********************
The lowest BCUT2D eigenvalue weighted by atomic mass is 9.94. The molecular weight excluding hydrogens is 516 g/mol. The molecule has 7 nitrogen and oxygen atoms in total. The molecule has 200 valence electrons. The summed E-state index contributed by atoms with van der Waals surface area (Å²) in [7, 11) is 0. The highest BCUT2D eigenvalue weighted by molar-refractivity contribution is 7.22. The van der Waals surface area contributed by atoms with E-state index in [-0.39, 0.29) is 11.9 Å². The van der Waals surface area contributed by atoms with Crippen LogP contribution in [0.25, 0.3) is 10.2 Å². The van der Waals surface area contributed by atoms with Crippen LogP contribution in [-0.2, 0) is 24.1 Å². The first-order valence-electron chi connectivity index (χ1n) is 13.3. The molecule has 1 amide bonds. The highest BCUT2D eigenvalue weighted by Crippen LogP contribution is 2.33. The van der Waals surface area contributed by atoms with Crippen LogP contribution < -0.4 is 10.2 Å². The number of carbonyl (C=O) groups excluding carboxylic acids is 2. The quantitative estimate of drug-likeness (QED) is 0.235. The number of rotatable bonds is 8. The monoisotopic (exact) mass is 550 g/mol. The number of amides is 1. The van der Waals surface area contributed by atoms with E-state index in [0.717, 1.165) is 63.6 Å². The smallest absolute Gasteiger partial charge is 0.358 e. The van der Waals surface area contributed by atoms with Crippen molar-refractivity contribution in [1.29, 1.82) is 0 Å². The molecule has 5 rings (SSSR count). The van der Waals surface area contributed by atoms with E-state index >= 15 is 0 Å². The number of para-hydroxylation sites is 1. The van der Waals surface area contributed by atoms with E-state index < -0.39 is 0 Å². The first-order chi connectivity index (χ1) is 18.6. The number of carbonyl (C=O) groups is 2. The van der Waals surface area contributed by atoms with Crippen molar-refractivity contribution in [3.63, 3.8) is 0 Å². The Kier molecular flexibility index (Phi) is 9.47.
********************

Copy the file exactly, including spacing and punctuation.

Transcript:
The lowest BCUT2D eigenvalue weighted by atomic mass is 9.94. The molecular weight excluding hydrogens is 516 g/mol. The molecule has 7 nitrogen and oxygen atoms in total. The molecule has 200 valence electrons. The summed E-state index contributed by atoms with van der Waals surface area (Å²) in [7, 11) is 0. The highest BCUT2D eigenvalue weighted by molar-refractivity contribution is 7.22. The van der Waals surface area contributed by atoms with E-state index in [-0.39, 0.29) is 11.9 Å². The van der Waals surface area contributed by atoms with Crippen LogP contribution in [0.25, 0.3) is 10.2 Å². The van der Waals surface area contributed by atoms with Crippen LogP contribution in [-0.2, 0) is 24.1 Å². The first-order valence-electron chi connectivity index (χ1n) is 13.3. The molecule has 1 amide bonds. The highest BCUT2D eigenvalue weighted by Crippen LogP contribution is 2.33. The van der Waals surface area contributed by atoms with Crippen LogP contribution < -0.4 is 10.2 Å². The number of carbonyl (C=O) groups excluding carboxylic acids is 2. The quantitative estimate of drug-likeness (QED) is 0.235. The number of rotatable bonds is 8. The monoisotopic (exact) mass is 550 g/mol. The number of amides is 1. The van der Waals surface area contributed by atoms with E-state index in [0.717, 1.165) is 63.6 Å². The smallest absolute Gasteiger partial charge is 0.358 e. The van der Waals surface area contributed by atoms with Crippen molar-refractivity contribution in [1.29, 1.82) is 0 Å². The molecule has 5 rings (SSSR count). The van der Waals surface area contributed by atoms with E-state index >= 15 is 0 Å². The number of para-hydroxylation sites is 1. The van der Waals surface area contributed by atoms with E-state index < -0.39 is 0 Å². The first-order chi connectivity index (χ1) is 18.6. The number of carbonyl (C=O) groups is 2. The van der Waals surface area contributed by atoms with Crippen molar-refractivity contribution in [3.63, 3.8) is 0 Å². The Kier molecular flexibility index (Phi) is 9.47.